As the war in Ukraine enters its seventh month, people in Taiwan are starting to feel an urgency to be prepared for all eventualities amid escalating military pressure from Beijing. In recent months, authorities and civil society organisations in Taiwan have initiated a series of reforms and island-wide trainings that are designed to enhance Taiwanese people’s combat readiness and their abilities to deal with any potential crises. One of the organisations at the leading edge of this effort is Forward Alliance, an NGO aimed at improving Taiwan’s national resilience. Since March, the NGO has been offering civil defense programs which train participants to administer first aid, treat trauma, conduct search and rescue operations, and locate shelters during emergency situations.
“We are training civilians in crisis response,” said Enoch Wu, founder of Forward Alliance. “It’s about how to keep communities running and the trainings help prepare citizens against man-made or natural crises.” The training programs were originally scheduled to kick off in August, but the Ukraine war exacerbated a sense of urgency across Taiwan, so Forward Alliance decided to move its training to March as part of its responses to the increased demand from the Taiwanese people.
“We’ve received very strong demands from the communities and citizens. People want to know how they can help each other and they want to know how they can serve the communities, even when we are not in uniform,” Wu told DW. “We have modulised our training, so more people can attend. We have trained more than 1,000 people but that’s not enough. We know public resilience has to be a whole society’s effort and we need to nationalise these trainings,” he added. The alliance organised one training session in Taiwan’s second-largest city, Taichung, on August 27, for which dozens of people signed up.
Retirees, housewives, young professionals and students crowded a local community center to learn basic first aid skills. Most attendees said the war in Ukraine and Taiwan’s sensitive political status pushed them to take part in the workshop. “I decided to join the training because of the war in Ukraine,” said Cherri Lee, an education professional in her 40s. “People in Taiwan have been enjoying peace for a long time, but I don’t think that’s an excuse for us to remain complacent about the rising threats posed by China.” “Having a place to get information about first aid and knowing what to do when things happened and how to react when emergencies happen will help to inform people that Taiwan may not be as safe as they think,” she added. Another participant told DW that it was important for ordinary citizens to realise that they could also become part of the first responder teams.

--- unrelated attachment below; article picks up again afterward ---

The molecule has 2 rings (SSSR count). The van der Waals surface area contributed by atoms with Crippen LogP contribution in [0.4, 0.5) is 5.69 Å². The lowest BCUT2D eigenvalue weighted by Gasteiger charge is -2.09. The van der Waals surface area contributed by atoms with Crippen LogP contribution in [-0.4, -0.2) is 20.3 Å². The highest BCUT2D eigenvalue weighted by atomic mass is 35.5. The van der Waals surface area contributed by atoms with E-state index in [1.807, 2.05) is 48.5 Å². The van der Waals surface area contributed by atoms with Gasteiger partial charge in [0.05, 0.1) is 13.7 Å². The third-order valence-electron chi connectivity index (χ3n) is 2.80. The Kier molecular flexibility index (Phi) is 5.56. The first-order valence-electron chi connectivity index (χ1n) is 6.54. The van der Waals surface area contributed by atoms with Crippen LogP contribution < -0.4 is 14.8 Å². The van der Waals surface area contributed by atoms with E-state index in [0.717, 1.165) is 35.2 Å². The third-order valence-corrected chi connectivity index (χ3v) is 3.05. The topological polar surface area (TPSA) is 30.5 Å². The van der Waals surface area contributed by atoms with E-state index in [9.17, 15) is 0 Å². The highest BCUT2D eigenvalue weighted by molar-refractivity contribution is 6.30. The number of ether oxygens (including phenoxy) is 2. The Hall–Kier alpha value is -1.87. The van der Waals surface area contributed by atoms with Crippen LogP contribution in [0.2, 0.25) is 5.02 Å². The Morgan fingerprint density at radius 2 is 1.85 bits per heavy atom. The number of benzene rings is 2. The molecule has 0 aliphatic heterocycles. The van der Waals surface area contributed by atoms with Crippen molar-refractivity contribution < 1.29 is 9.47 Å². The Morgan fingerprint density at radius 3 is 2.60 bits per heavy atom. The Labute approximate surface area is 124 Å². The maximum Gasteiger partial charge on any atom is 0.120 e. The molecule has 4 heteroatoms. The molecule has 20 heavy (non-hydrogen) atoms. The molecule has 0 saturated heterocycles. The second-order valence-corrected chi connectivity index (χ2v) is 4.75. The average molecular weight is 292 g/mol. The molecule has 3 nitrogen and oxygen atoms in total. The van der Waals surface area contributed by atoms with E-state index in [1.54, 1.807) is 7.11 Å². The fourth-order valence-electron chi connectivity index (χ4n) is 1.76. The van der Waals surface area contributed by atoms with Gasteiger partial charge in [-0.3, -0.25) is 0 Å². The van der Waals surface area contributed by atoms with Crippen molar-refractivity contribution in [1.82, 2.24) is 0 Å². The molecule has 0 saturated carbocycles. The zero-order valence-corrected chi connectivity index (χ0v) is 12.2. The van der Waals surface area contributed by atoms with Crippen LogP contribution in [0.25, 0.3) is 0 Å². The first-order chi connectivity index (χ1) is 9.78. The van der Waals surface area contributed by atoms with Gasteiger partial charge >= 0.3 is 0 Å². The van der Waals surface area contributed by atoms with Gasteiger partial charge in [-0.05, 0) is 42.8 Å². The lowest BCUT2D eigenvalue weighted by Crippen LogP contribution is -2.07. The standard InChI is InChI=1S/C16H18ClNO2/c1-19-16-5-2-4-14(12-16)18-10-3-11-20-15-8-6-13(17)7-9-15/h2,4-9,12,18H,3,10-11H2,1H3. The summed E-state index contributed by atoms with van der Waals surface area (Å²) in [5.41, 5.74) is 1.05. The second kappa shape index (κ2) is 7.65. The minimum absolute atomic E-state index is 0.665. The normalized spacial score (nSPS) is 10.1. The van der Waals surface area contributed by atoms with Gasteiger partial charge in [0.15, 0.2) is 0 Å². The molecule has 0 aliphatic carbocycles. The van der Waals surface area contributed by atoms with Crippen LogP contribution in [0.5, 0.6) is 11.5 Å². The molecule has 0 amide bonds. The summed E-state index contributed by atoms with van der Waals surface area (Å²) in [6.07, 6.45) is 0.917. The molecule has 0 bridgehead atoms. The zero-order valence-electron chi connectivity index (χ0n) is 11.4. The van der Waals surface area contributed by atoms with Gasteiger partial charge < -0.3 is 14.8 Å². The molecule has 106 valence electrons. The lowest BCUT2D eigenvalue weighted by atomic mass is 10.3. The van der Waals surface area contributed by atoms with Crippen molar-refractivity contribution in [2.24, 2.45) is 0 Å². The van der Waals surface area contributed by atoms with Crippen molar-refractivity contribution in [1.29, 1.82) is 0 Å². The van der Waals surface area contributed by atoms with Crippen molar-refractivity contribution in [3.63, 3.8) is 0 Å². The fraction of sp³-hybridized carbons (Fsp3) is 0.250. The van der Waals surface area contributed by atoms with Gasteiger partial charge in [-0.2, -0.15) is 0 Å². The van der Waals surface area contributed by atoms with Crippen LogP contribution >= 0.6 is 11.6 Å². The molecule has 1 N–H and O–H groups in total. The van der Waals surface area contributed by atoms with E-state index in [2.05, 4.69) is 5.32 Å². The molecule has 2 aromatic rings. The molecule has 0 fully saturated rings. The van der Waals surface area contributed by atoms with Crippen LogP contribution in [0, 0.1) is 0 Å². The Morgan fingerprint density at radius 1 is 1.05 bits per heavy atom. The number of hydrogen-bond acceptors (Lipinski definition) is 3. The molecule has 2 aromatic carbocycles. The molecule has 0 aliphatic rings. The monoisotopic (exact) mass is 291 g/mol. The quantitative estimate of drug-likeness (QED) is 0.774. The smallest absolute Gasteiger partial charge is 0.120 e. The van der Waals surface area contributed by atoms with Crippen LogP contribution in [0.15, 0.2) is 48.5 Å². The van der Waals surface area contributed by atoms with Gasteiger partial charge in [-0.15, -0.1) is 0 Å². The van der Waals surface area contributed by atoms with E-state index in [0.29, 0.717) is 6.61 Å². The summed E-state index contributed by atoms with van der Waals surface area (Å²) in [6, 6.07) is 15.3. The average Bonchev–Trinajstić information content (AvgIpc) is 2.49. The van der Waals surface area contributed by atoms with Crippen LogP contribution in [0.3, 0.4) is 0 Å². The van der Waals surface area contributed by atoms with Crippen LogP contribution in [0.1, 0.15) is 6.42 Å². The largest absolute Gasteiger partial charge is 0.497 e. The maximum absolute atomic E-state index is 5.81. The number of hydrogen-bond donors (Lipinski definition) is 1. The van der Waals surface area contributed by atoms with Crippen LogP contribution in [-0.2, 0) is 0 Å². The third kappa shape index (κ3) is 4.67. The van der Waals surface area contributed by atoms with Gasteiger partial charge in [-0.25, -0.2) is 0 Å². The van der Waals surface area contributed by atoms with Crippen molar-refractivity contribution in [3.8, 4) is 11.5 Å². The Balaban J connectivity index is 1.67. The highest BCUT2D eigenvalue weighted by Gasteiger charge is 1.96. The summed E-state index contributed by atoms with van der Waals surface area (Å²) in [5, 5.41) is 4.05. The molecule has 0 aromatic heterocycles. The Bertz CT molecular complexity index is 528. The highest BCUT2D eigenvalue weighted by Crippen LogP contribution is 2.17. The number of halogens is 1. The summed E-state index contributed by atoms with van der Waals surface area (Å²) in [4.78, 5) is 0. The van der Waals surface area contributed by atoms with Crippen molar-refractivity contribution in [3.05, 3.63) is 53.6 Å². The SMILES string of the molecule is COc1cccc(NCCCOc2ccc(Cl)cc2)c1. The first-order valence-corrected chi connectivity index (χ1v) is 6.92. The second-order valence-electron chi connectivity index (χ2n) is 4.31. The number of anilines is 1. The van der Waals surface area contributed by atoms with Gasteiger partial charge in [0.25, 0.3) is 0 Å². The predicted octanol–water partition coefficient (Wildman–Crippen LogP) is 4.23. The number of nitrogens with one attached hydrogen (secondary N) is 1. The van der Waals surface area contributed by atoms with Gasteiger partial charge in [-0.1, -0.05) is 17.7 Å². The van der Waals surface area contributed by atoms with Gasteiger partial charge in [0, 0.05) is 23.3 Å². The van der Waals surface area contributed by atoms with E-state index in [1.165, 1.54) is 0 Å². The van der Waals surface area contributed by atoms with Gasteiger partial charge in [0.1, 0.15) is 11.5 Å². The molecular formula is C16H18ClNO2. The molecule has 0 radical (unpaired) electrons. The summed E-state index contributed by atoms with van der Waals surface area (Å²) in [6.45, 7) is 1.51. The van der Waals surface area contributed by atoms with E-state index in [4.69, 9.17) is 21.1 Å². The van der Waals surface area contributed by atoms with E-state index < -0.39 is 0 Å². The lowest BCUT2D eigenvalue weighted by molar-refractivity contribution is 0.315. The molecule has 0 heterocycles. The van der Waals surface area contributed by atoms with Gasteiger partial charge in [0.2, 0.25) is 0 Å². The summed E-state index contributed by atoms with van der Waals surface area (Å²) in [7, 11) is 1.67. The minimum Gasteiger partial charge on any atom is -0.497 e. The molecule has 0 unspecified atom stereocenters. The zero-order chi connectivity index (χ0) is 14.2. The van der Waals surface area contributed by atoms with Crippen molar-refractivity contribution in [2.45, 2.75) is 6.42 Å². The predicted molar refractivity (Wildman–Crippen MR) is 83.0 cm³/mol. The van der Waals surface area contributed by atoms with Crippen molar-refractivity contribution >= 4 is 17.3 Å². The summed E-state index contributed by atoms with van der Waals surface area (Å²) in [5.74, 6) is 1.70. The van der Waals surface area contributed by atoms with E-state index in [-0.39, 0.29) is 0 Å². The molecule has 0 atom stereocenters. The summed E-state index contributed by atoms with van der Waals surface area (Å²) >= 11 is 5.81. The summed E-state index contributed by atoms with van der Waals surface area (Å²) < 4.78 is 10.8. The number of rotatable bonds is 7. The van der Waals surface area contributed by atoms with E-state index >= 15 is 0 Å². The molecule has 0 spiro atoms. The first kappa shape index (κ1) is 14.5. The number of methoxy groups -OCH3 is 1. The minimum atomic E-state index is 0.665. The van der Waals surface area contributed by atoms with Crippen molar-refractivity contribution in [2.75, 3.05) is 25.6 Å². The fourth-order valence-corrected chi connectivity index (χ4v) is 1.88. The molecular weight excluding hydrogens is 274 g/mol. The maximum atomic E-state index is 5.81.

“I think it’s wonderful that we can get the chance to learn how to help other people whenever there is a crisis,” said Jenny Chen, a school counsellor in her 50s. “With the war in Ukraine, I think there is more awareness about how vulnerable Taiwan can be. We need to be vigilant no matter what.”
Many experts pointed out that civil defense training will have a positive impact on society’s emergency response — whether it’s to a natural disaster or a military conflict.
“These training sessions can give Taiwanese people a sense of urgency, and the first aid training is very practical and can be effective in both natural disasters and wars,” said Tzu-yun Su, an analyst at the Institute for National Defense and Security Research in Taiwan. “It’ll be much easier for people who have gone through these training sessions to remain calm during emergencies, and they can also help to reassure people around them. As people across Taiwan begin to understand the importance of these training, I’m sure the programs will be expanded in the future. This is a very good start,” he told DW.